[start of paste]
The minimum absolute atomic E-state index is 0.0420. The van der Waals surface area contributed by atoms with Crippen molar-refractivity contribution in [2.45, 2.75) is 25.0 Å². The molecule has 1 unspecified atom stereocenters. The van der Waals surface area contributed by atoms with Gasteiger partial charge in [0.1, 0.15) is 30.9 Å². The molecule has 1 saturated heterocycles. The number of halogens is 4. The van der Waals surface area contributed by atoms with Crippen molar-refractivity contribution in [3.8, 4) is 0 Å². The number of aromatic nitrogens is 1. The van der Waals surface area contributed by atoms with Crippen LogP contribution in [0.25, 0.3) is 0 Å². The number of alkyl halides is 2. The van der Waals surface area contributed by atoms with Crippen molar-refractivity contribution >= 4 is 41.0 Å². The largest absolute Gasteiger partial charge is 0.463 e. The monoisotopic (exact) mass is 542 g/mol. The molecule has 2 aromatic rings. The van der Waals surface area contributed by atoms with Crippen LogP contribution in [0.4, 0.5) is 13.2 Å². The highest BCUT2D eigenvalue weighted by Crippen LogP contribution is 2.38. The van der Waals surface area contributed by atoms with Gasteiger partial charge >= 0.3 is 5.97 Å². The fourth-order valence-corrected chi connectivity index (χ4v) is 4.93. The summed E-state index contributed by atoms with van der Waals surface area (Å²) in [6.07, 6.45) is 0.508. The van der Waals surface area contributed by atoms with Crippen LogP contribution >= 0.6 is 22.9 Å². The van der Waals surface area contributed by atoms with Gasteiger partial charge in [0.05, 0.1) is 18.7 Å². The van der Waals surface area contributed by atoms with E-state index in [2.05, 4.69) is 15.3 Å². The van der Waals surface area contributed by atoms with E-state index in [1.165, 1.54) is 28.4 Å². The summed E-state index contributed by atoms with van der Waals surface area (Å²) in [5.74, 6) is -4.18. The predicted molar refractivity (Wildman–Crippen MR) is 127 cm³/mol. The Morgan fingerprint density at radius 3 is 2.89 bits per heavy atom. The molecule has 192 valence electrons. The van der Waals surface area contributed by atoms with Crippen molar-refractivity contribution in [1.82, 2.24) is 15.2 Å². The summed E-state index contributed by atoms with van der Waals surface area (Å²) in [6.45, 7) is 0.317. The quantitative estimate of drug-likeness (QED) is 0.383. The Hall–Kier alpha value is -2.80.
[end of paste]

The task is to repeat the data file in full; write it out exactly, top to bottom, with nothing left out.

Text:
The minimum absolute atomic E-state index is 0.0420. The van der Waals surface area contributed by atoms with Crippen molar-refractivity contribution in [2.45, 2.75) is 25.0 Å². The molecule has 1 unspecified atom stereocenters. The van der Waals surface area contributed by atoms with Gasteiger partial charge in [0.1, 0.15) is 30.9 Å². The molecule has 1 saturated heterocycles. The number of halogens is 4. The van der Waals surface area contributed by atoms with Crippen molar-refractivity contribution in [3.8, 4) is 0 Å². The number of aromatic nitrogens is 1. The van der Waals surface area contributed by atoms with Crippen LogP contribution in [0.25, 0.3) is 0 Å². The number of alkyl halides is 2. The van der Waals surface area contributed by atoms with Crippen molar-refractivity contribution >= 4 is 41.0 Å². The largest absolute Gasteiger partial charge is 0.463 e. The monoisotopic (exact) mass is 542 g/mol. The molecule has 2 aromatic rings. The van der Waals surface area contributed by atoms with Crippen LogP contribution in [0.4, 0.5) is 13.2 Å². The highest BCUT2D eigenvalue weighted by Crippen LogP contribution is 2.38. The van der Waals surface area contributed by atoms with Gasteiger partial charge >= 0.3 is 5.97 Å². The fourth-order valence-corrected chi connectivity index (χ4v) is 4.93. The summed E-state index contributed by atoms with van der Waals surface area (Å²) in [6.07, 6.45) is 0.508. The van der Waals surface area contributed by atoms with Crippen LogP contribution >= 0.6 is 22.9 Å². The van der Waals surface area contributed by atoms with Gasteiger partial charge in [0.05, 0.1) is 18.7 Å². The van der Waals surface area contributed by atoms with E-state index in [2.05, 4.69) is 15.3 Å². The van der Waals surface area contributed by atoms with E-state index in [1.165, 1.54) is 28.4 Å². The summed E-state index contributed by atoms with van der Waals surface area (Å²) in [5.74, 6) is -4.18. The predicted molar refractivity (Wildman–Crippen MR) is 127 cm³/mol. The Morgan fingerprint density at radius 3 is 2.89 bits per heavy atom. The molecule has 192 valence electrons. The van der Waals surface area contributed by atoms with Crippen molar-refractivity contribution in [1.82, 2.24) is 15.2 Å². The summed E-state index contributed by atoms with van der Waals surface area (Å²) in [6.45, 7) is 0.317. The quantitative estimate of drug-likeness (QED) is 0.383. The Hall–Kier alpha value is -2.80.